New Brunswick should move seniors’ care to health department: advocate

Written by admin on 26/04/2020 Categories: 老域名出售

New Brunswick Premier Brian Gallant is softening his stance on making health care for seniors priority, according to the province’s seniors’ care advocate.

Cecile Cassista said at a meeting with Gallant in September, she suggested he seek support to transfer long-term care into the purview of the health department to facilitate easier funding from Ottawa.


READ MORE: Family calls for immediate government action on improving seniors’ care

Cassista said long-term seniors’ care in New Brunswick —; including home care, nursing homes, specialized beds and special-care homes —; is currently the responsibility of the department of social development.

“It makes no sense for seniors to be under social development,” she said. “Health transfers do not go to social development. These two department work in silos.”

She said all the other provinces in Canada funds long-term seniors’ care through their health departments.

Under the Canada Health Act, a primary objective is to protect, promote and improve the physical and mental well-being of residents of Canada and to facilitate reasonable access to health services without financial or other obstacles.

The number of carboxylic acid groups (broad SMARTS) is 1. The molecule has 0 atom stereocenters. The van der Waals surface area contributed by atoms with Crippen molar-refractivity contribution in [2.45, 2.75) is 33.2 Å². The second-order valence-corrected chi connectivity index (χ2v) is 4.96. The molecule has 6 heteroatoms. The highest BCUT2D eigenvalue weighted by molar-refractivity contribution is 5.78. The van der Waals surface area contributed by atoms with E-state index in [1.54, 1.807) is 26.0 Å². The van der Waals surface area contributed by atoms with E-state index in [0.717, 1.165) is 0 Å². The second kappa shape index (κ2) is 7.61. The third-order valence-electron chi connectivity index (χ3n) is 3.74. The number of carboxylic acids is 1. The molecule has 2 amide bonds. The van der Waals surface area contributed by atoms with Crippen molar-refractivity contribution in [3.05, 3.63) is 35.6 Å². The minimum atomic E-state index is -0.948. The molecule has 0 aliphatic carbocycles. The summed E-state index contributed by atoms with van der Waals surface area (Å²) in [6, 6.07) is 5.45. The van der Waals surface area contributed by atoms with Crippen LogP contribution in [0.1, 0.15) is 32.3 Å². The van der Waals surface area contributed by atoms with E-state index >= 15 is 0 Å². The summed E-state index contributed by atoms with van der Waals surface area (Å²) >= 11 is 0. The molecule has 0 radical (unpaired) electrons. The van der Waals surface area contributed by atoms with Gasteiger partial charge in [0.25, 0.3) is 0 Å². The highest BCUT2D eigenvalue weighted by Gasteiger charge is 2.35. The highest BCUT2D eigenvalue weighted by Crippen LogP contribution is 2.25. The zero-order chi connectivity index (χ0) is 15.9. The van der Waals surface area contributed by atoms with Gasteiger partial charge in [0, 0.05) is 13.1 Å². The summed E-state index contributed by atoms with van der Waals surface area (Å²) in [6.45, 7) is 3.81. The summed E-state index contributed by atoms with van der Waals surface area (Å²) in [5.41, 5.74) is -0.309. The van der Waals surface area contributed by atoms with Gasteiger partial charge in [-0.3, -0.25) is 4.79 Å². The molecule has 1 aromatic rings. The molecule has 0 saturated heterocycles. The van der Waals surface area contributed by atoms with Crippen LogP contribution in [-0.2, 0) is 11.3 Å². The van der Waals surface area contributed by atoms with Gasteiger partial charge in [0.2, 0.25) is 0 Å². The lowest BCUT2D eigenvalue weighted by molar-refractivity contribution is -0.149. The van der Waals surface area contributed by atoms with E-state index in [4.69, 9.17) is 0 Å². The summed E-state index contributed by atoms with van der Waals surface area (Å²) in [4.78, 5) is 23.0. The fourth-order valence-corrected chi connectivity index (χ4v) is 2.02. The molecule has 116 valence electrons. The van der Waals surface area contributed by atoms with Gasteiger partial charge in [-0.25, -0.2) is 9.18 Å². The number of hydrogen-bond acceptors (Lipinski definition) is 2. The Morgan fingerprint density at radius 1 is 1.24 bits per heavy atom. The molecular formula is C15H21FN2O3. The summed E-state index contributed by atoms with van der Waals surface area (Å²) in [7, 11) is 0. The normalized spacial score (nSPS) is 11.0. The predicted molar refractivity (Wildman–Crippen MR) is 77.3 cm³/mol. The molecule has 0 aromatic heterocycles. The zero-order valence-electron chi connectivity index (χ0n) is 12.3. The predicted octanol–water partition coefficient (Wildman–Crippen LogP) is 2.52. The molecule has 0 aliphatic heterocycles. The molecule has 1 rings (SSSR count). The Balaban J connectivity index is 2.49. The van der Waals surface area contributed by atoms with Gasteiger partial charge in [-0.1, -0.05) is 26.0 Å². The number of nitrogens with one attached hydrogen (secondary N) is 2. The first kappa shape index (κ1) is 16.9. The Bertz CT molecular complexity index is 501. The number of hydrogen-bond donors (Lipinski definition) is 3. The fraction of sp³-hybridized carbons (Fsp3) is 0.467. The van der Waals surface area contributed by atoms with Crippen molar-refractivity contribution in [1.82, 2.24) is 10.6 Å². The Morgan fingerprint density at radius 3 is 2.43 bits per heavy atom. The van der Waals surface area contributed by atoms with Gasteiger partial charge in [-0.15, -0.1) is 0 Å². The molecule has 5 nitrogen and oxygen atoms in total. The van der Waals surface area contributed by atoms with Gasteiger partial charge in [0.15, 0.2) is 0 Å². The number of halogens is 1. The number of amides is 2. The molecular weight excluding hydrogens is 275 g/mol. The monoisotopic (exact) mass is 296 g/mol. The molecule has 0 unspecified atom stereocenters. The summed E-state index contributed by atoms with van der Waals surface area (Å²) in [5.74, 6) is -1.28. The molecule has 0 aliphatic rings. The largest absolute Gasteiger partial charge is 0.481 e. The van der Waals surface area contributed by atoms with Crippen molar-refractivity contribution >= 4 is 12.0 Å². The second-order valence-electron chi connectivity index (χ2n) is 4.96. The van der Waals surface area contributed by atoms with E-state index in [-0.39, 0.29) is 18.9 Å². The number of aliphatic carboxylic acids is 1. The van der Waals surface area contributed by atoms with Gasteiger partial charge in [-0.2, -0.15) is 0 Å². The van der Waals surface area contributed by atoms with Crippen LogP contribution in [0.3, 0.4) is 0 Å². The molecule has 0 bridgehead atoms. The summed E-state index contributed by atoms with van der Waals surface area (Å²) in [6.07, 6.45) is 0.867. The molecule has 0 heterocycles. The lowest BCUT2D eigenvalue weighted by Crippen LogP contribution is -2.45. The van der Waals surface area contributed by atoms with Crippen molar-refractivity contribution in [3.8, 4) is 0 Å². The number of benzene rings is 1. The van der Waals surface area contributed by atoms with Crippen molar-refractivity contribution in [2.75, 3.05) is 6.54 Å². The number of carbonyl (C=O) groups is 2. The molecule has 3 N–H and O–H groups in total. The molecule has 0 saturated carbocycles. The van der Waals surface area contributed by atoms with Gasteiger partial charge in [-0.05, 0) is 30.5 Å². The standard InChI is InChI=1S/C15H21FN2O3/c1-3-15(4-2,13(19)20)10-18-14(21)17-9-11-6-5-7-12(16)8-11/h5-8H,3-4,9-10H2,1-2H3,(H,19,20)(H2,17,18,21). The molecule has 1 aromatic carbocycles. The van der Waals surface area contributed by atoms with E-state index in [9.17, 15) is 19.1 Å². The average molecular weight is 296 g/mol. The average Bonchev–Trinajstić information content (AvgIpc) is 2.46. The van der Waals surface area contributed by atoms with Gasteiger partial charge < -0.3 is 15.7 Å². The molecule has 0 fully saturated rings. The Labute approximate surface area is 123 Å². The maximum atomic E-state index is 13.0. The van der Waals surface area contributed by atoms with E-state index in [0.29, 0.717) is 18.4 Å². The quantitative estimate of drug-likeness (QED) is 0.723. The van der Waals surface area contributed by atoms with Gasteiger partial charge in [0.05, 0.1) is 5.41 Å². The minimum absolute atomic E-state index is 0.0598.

In December 2015, there were 448 seniors waiting in New Brunswick hospitals for placement in nursing homes.

Cassista said Gallant supported a suggestion from the Coalition for Seniors and Nursing Home Residents’ Rights for the federal government to increase health transfer payments to the province due to its growing need for seniors’ health care.

On Wednesday, when the Atlantic premiers met with several federal cabinet ministers, Gallant said there are various ways Ottawa can help cover the higher health-care costs associated with the aging population.

“What mechanisms we use I am very open to discuss and negotiate,” he said. “But clearly as a country we have an aging population challenge that has to be addressed.”

Federal Treasury Board President Scott Brison suggested a federal-provincial partnership to help the provinces deal with the realities of increasing costs due to aging populations.

“One of the best ways to do it is invest with provinces by supporting more home care,” he said.

Cassista said she will meet with Liberal MP Ginette Petitpas Taylor, who represents the riding of Moncton-Riverview-Dieppe, at a roundtable pre-budget discussion on Friday in Riverview.

She will then call upon the government to advocate with premiers of other provinces that all continuum of care services for seniors living at home and in long-term care facilities be included in the Canada Health Act.

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